those already weakened by starvation, cold, injuries, or parasites.

  • Tree Swallows and their nests often harbor ectoparasites, such as blowfly
    larvae, fleas, and mites, that suck body fluids of nestlings and adults.  The little
    dots on the mud rim of the Barn Swallow nest below are mites.

  • Very few ectoparasites have been proven to kill swallow nestlings directly.
  • However, ectoparasites can definitely stunt nestling growth, weaken them, make
    them more vulnerable to disease, and less apt to survive after fledging.
  • Parent swallows may refuse to enter boxes having heavy infestations of mites,
    abandoning their nestlings to starve.  Click here for control of nest mites.
  • Songbirds like swallows also host a variety of internal, or endoparasites.
  • Click here to view the Purple Martin Conservation Association's outstanding
    page on ectoparasites and their effects.  Purple Martins are large swallows that
    host many of the same type of parasites as Tree Swallows.
  • Also see Parasites for post-nesting checks for ectoparasites.

Developmental Abnormalities:
  • Some Tree Swallow embryos fail to develop normally for a variety of causes.
  • The result may be lethal to embryos in the egg or later to young swallows during
    nestling stages or even after fledging.
  • As long as the nestling below was being cared for by its parents it may have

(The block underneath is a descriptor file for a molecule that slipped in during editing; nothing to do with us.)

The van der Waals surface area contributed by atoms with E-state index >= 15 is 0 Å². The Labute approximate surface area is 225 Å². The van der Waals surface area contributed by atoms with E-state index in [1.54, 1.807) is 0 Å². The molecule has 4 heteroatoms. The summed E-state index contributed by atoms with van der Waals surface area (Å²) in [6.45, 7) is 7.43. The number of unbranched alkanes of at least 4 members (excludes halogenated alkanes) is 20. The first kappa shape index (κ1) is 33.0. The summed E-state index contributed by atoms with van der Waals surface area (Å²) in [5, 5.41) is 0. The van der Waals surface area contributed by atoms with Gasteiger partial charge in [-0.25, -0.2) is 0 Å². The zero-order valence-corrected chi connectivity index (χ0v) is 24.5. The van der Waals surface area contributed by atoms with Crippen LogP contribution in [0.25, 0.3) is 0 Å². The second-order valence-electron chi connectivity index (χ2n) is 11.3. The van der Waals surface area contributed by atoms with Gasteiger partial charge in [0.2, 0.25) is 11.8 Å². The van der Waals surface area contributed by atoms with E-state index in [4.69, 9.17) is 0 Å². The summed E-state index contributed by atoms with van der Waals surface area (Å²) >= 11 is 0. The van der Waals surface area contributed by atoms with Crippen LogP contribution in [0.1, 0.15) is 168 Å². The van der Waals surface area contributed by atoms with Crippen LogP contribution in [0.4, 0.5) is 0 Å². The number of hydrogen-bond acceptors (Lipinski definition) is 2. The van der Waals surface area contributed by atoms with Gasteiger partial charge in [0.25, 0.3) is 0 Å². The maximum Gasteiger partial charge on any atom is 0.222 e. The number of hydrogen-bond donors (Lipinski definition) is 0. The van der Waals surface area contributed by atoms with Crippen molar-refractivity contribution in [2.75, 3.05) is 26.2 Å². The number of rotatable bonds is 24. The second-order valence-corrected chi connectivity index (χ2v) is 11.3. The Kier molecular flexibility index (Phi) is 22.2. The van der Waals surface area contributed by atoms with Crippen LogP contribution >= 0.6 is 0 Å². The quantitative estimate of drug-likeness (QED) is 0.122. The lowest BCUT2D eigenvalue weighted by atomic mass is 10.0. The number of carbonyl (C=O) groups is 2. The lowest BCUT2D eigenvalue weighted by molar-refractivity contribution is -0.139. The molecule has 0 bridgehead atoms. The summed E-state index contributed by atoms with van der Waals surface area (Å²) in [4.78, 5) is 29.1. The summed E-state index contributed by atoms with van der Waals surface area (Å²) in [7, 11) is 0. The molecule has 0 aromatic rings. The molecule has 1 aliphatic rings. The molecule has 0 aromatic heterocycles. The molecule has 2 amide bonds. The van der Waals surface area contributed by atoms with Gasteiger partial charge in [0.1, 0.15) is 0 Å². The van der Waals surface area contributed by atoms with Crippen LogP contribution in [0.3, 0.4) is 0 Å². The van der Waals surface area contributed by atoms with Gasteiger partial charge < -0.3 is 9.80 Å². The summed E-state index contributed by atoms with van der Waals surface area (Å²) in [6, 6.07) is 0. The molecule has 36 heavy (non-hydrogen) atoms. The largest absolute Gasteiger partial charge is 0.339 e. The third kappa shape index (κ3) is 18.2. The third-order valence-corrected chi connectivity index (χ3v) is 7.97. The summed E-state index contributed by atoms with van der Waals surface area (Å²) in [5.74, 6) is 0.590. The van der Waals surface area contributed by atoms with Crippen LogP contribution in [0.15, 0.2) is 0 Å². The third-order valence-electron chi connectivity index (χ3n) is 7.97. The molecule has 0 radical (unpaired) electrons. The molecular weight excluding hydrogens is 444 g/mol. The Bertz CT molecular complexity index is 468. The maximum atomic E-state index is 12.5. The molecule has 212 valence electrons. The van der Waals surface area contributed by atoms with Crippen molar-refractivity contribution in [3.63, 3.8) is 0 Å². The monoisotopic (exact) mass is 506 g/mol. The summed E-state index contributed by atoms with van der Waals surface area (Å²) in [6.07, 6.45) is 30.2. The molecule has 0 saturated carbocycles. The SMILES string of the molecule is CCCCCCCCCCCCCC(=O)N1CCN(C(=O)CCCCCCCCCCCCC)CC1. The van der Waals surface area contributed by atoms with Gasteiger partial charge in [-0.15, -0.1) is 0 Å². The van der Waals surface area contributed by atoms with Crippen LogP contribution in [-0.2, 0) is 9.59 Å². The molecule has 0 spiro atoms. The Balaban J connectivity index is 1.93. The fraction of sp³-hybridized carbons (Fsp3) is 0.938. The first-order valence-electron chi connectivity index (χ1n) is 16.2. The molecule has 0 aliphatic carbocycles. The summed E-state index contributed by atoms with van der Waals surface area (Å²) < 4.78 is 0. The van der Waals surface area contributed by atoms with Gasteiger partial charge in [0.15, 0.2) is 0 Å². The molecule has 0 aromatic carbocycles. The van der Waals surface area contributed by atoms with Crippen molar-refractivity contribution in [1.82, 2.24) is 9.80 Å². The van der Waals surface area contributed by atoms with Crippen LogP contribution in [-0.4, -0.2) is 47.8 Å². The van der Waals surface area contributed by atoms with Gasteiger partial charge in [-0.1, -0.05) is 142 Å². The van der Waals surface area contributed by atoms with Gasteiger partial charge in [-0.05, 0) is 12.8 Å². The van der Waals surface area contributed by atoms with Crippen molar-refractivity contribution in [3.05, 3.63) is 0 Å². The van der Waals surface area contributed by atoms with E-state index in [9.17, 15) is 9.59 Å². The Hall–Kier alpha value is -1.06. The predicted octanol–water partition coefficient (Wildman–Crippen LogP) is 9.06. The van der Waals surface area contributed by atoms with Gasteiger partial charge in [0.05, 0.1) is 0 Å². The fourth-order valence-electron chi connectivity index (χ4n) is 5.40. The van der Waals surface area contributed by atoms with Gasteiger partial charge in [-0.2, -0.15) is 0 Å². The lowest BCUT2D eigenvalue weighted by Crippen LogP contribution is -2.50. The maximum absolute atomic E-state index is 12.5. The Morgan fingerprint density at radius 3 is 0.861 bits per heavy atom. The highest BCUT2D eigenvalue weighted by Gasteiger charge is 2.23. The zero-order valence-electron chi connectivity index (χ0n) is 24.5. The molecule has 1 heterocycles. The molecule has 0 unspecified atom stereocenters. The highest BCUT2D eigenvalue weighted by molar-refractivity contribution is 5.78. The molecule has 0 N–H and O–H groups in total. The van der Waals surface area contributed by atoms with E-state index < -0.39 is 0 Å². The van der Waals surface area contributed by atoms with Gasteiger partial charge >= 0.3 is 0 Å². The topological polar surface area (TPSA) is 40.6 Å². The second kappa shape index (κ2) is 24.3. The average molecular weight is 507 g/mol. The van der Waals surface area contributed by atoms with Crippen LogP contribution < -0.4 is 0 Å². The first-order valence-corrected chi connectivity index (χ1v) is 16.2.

survived, but its abnormal foot would have jeopardized its chances as an
    independent bird. Photo below by Dick Stauffer.

Human activity:
  • Swallow mortality can be caused by deliberate vandalism and desertion of nests
    with death of eggs and nestlings may follow disturbance by curious people.
  • Contamination of local environments and food supplies by toxic pesticides,
    herbicides, and industrial pollutants may also threaten swallow survival through
    disruption of their bodies' internal metabolic processes.
  • Collision with vehicles can take a toll when nest sites are located near roads
    and after nesting when swallows sun themselves on road surfaces.  Photo  
    below of a road-killed juvenile Tree Swallow by Laura Erickson.

Questions for the next Topic:  Older Nestling Development 13 Days to
  • Why must box checks stop after nestling day 12?
  • What behaviors indicate nestlings will soon be leaving their nests

Causes of Mortality